Source does more than just watermarking though.  It tries to identify unusual usage patterns when streams are actually accessed that might be an indication that they are associated with an unauthorised redistribution. “We are trying to identify anomalies that might indicate somebody’s not a standard user,” said Jonathan Friend, Founder and Chief Technology Officer at Friend MTS. “For example somebody might use an account to permanently ’watch’ a single premium sports channel for days on end, have large numbers of long-running streams from the same IP address, or many other scenarios. It is then highly likely, according to Friend, that these streams are being re-streamed or repurposed and so greater scrutiny can be applied.

 

Real-time detection and action is similarly important.  “You can have all the watermarking in the world but you can’t find the originator if, for example, hours or days later you discover that they were using stolen credit card details to obtain it,” said Friend. Therefore Source aims to act immediately to close down a stream, by reading the watermarks, catching the original stream and offering the ability to turn it off in a couple of minutes, according to Friend. “Then it doesn’t matter if somebody is using a stolen credit card because you’ve already dealt with the problem.” At a later time the perpetrator can be chased up if required.

Although most components of Friend MTS’s Source, such as the search and fingerprinting, have already been well tested in the field, the watermarking part itself has not, so robustness and scalability of the whole system have yet to be proven. “Nobody has attempted to attack watermarked streams because there aren’t many, if any, watermarked streams out there yet,” pointed out Darren Staples, Head of Content Identification technologies at Friend MTS. “So at this stage we can only second guess what the pirates might do.”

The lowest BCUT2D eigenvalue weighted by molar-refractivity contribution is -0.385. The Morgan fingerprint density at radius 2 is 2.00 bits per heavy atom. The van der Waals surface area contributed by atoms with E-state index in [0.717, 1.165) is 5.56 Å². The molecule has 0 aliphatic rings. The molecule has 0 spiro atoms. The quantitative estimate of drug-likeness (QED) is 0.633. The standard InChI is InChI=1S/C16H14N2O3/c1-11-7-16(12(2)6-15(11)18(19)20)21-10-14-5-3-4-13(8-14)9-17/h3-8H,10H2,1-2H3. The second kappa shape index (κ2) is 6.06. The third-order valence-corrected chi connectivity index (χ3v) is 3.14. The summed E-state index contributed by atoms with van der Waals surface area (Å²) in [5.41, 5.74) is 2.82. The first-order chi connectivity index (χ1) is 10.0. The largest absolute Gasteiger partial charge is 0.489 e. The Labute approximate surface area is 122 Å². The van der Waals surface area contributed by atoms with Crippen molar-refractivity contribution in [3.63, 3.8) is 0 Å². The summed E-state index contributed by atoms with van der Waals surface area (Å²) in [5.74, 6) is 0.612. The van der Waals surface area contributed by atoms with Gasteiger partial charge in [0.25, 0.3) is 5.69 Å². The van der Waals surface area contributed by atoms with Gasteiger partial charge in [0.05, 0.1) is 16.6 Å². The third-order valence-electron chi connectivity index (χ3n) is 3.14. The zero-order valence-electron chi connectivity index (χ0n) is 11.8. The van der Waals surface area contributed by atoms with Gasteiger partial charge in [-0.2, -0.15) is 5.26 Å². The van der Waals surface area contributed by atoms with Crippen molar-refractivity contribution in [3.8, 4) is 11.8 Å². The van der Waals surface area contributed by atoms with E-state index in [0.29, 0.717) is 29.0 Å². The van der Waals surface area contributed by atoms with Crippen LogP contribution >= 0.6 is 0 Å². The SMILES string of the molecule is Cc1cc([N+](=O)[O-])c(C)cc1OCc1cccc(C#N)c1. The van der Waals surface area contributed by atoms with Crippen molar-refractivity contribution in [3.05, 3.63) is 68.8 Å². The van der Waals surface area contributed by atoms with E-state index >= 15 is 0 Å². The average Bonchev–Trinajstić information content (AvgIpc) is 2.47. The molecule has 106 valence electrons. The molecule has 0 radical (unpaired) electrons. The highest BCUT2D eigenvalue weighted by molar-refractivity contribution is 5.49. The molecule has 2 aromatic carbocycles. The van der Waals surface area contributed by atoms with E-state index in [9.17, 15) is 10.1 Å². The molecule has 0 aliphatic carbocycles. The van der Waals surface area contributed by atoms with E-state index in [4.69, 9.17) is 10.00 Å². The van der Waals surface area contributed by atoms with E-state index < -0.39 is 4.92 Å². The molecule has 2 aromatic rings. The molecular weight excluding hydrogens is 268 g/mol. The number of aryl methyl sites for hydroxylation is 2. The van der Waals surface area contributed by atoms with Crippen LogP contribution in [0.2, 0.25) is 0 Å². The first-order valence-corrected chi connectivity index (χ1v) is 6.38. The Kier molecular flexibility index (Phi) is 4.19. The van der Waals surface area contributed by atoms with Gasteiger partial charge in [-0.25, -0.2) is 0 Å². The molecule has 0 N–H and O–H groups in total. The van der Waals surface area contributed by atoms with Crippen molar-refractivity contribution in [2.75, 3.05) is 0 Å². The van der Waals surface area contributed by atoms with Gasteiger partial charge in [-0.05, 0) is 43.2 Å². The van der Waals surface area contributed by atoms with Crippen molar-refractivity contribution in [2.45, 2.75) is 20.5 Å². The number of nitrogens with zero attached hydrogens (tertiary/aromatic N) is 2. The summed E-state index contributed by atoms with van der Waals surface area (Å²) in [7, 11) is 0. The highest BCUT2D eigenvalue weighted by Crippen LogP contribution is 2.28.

However Staples contends that as far as possible the Company has taken the guess work out of it, by designing an adaptive system that can alter the watermarking scheme in real time in response to detected attempts to tamper with streams. “We know there are going to be smart people who will work around the system successfully, as with any security technology,” said Staples. “But because we’re using our monitoring system for fast discovery of possible redistributions, and real-time detection, the watermark embedding is linked to these two processes. Then the code that is embedded in a user’s stream is somewhat controlled by what is detected at the other end. So, in a number of scenarios where people may attempt to tamper with the embedded code we can adapt the code that is embedded and flush out who is trying to attack the system.”

The ability to respond to the inevitable attacks that will occur is generally accepted as being necessary, as was pointed out by Spencer Stephens, CTO at Sony Pictures. “The only way I know of avoiding content being hacked is to leave it in the vault,” said Stephens. “In IT the best thing is to know your network’s been penetrated and act accordingly. I think the same thing is true here for broadcast systems.”

Stephens emphasized that content security does have to be balanced against the User Experience. He indicated that trade-offs may have to be made as both broadcasters and content providers play around with the technology, seeking the right balance between security and convenience, just as before with previous content protection technologies. But at least forensic watermarking promises to provide a viable defence against content redistribution that until now has not been available.